Honda GMGlobal carmakers General Motors (GM) and Honda have taken their co-development agreement for fuel cell systems to another level, announcing an agreement targeting production by the start of the next decade.

The two companies, which first signed a ‘master collaboration agreement’ in 2013, are to invest a total of $85m in setting up the automotive industry’s first manufacturing joint venture for the production of hydrogen fuel cell systems.

Toshiaki Mikoshiba, chief operating officer for Honda’s North American region and CEO of both American Honda and Honda North America, said: “Over the past three years, engineers from Honda and GM have been working as one team, with each company providing know-how from its unique expertise to create a compact and low-cost next-generation fuel cell system.”

The newly created entity, Fuel Cell System Manufacturing, will be housed within GM’s existing battery pack facility in Brownstown, Michigan. A production start date of around 2020 is being targeted.

Mikoshiba told an audience in Detroit: “At this stage in the advancement of the technology, it is more efficient to have one operation building the fuel cell system for unique vehicles to be offered by each company.”

He said the co-produced system (pictured), which will go into Honda’s fourth generation fuel cell vehicle, would build on the compact size and high performance of the current generation fuel cell system with “significant cost reduction”.

The two companies have a combined 2,220 fuel cell patents, with GM and Honda respectively ranking first and third in total fuel cell patents filed between 2002 and 2015.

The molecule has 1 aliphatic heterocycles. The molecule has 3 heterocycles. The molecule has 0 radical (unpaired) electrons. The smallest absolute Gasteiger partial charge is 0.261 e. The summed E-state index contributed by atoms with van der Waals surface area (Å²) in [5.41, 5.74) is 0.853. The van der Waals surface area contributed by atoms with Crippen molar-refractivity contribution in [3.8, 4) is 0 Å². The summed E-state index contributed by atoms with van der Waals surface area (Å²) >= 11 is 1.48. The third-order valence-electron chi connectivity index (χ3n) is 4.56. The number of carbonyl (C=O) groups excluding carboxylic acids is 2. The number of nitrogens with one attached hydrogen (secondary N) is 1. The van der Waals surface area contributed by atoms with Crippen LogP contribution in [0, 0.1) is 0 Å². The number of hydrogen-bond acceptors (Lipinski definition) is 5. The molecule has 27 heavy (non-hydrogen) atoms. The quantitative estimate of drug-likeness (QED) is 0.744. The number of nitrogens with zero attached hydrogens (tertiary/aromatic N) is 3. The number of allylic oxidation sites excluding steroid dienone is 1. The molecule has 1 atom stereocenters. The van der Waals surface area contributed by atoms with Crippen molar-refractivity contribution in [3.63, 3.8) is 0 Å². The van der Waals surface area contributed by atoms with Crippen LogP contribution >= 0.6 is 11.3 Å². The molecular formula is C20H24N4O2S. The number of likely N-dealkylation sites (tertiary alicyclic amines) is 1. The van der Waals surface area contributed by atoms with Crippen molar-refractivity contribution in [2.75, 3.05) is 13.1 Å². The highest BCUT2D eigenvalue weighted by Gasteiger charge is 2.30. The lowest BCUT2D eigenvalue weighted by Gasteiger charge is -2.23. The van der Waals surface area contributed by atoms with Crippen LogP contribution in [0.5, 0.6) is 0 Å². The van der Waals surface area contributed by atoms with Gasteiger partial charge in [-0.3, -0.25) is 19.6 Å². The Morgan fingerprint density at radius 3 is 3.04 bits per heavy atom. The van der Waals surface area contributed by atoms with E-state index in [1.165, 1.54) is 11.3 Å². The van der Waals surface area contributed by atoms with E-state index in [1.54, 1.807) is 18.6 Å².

In December, Honda began delivery of its third generation fuel cell vehicle in the US with the Clarity model. The Clarity fuel cell received the best driving range rating from the EPA of any electric vehicle without an additional combustion engine, with a range of 366 miles (585km).

The company’s goal is for electrified vehicles (including hydrogen fuel cell vehicles) to make up two-thirds of global sales by around 2030.

Mikoshiba said hydrogen fuel cells were a favoured electric car solution due to driving performance and a refuelling experience that was similar to traditional petrol vehicles.

“GM and Honda will continue to work together to further advance refuelling infrastructure. This remains a critical step in the long-term viability and consumer acceptance of hydrogen fuel cell vehicles,” added Mikoshiba.

The two companies have collaborated before with a powertrain cross-supply arrangement in 1999. Honda manufactured 50,000 V-6 engines for the Saturn VUE and in return received diesel engines from GM’s Isuzu affiliate for use in Europe.